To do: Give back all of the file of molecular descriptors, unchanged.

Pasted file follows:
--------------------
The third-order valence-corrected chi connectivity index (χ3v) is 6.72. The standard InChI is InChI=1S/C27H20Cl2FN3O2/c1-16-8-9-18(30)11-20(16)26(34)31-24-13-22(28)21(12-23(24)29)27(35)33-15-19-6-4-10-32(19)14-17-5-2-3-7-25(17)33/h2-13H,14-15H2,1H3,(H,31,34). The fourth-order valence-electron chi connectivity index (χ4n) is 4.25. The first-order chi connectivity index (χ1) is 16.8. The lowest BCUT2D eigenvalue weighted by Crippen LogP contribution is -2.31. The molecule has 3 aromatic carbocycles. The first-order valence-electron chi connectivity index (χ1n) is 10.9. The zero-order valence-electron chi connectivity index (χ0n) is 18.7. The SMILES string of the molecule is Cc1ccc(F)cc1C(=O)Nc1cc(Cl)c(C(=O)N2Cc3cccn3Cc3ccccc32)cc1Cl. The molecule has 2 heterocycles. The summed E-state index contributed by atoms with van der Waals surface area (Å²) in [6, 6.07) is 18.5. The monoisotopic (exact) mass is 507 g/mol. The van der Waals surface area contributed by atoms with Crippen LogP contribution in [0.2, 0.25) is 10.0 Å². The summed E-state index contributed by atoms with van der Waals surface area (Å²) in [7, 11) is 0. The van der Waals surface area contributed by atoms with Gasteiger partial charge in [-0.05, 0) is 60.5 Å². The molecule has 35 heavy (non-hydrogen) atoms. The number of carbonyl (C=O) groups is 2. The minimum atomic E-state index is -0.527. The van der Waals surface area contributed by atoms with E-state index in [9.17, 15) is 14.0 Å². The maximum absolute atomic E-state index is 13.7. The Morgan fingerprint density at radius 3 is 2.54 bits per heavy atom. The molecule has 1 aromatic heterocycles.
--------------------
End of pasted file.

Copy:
The third-order valence-corrected chi connectivity index (χ3v) is 6.72. The standard InChI is InChI=1S/C27H20Cl2FN3O2/c1-16-8-9-18(30)11-20(16)26(34)31-24-13-22(28)21(12-23(24)29)27(35)33-15-19-6-4-10-32(19)14-17-5-2-3-7-25(17)33/h2-13H,14-15H2,1H3,(H,31,34). The fourth-order valence-electron chi connectivity index (χ4n) is 4.25. The first-order chi connectivity index (χ1) is 16.8. The lowest BCUT2D eigenvalue weighted by Crippen LogP contribution is -2.31. The molecule has 3 aromatic carbocycles. The first-order valence-electron chi connectivity index (χ1n) is 10.9. The zero-order valence-electron chi connectivity index (χ0n) is 18.7. The SMILES string of the molecule is Cc1ccc(F)cc1C(=O)Nc1cc(Cl)c(C(=O)N2Cc3cccn3Cc3ccccc32)cc1Cl. The molecule has 2 heterocycles. The summed E-state index contributed by atoms with van der Waals surface area (Å²) in [6, 6.07) is 18.5. The monoisotopic (exact) mass is 507 g/mol. The van der Waals surface area contributed by atoms with Crippen LogP contribution in [0.2, 0.25) is 10.0 Å². The summed E-state index contributed by atoms with van der Waals surface area (Å²) in [7, 11) is 0. The van der Waals surface area contributed by atoms with Gasteiger partial charge in [-0.05, 0) is 60.5 Å². The molecule has 35 heavy (non-hydrogen) atoms. The number of carbonyl (C=O) groups is 2. The minimum atomic E-state index is -0.527. The van der Waals surface area contributed by atoms with E-state index in [9.17, 15) is 14.0 Å². The maximum absolute atomic E-state index is 13.7. The Morgan fingerprint density at radius 3 is 2.54 bits per heavy atom. The molecule has 1 aromatic heterocycles.